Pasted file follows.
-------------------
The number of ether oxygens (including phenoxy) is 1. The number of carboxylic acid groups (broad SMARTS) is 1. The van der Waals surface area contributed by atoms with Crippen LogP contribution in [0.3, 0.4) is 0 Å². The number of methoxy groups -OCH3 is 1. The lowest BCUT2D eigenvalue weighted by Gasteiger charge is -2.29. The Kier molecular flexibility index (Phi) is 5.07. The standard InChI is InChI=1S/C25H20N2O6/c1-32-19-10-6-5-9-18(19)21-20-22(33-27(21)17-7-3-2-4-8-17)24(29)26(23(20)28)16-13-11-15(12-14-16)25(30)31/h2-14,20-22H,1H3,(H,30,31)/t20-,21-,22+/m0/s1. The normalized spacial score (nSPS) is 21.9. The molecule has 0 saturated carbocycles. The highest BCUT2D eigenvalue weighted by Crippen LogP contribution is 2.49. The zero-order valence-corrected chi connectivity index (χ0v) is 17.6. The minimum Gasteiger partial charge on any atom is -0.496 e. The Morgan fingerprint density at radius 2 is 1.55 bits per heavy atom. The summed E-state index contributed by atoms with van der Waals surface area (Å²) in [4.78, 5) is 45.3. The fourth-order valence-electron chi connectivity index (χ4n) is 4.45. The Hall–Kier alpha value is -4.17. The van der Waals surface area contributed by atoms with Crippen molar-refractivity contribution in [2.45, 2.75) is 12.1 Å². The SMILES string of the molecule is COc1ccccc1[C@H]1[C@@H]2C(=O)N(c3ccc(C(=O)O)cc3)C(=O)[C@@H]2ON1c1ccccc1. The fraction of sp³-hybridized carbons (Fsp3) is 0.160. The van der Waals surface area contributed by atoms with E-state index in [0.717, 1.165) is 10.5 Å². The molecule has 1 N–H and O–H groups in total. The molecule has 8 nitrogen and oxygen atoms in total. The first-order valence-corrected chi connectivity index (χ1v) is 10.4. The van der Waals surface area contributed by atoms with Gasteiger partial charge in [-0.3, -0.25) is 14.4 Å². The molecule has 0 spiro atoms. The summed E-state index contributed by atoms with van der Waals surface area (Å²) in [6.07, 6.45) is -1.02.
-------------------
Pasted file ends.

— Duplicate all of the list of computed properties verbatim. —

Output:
The number of ether oxygens (including phenoxy) is 1. The number of carboxylic acid groups (broad SMARTS) is 1. The van der Waals surface area contributed by atoms with Crippen LogP contribution in [0.3, 0.4) is 0 Å². The number of methoxy groups -OCH3 is 1. The lowest BCUT2D eigenvalue weighted by Gasteiger charge is -2.29. The Kier molecular flexibility index (Phi) is 5.07. The standard InChI is InChI=1S/C25H20N2O6/c1-32-19-10-6-5-9-18(19)21-20-22(33-27(21)17-7-3-2-4-8-17)24(29)26(23(20)28)16-13-11-15(12-14-16)25(30)31/h2-14,20-22H,1H3,(H,30,31)/t20-,21-,22+/m0/s1. The normalized spacial score (nSPS) is 21.9. The molecule has 0 saturated carbocycles. The highest BCUT2D eigenvalue weighted by Crippen LogP contribution is 2.49. The zero-order valence-corrected chi connectivity index (χ0v) is 17.6. The minimum Gasteiger partial charge on any atom is -0.496 e. The Morgan fingerprint density at radius 2 is 1.55 bits per heavy atom. The summed E-state index contributed by atoms with van der Waals surface area (Å²) in [4.78, 5) is 45.3. The fourth-order valence-electron chi connectivity index (χ4n) is 4.45. The Hall–Kier alpha value is -4.17. The van der Waals surface area contributed by atoms with Crippen molar-refractivity contribution in [2.45, 2.75) is 12.1 Å². The SMILES string of the molecule is COc1ccccc1[C@H]1[C@@H]2C(=O)N(c3ccc(C(=O)O)cc3)C(=O)[C@@H]2ON1c1ccccc1. The fraction of sp³-hybridized carbons (Fsp3) is 0.160. The van der Waals surface area contributed by atoms with E-state index in [0.717, 1.165) is 10.5 Å². The molecule has 1 N–H and O–H groups in total. The molecule has 8 nitrogen and oxygen atoms in total. The first-order valence-corrected chi connectivity index (χ1v) is 10.4. The van der Waals surface area contributed by atoms with Gasteiger partial charge in [-0.3, -0.25) is 14.4 Å². The molecule has 0 spiro atoms. The summed E-state index contributed by atoms with van der Waals surface area (Å²) in [6.07, 6.45) is -1.02.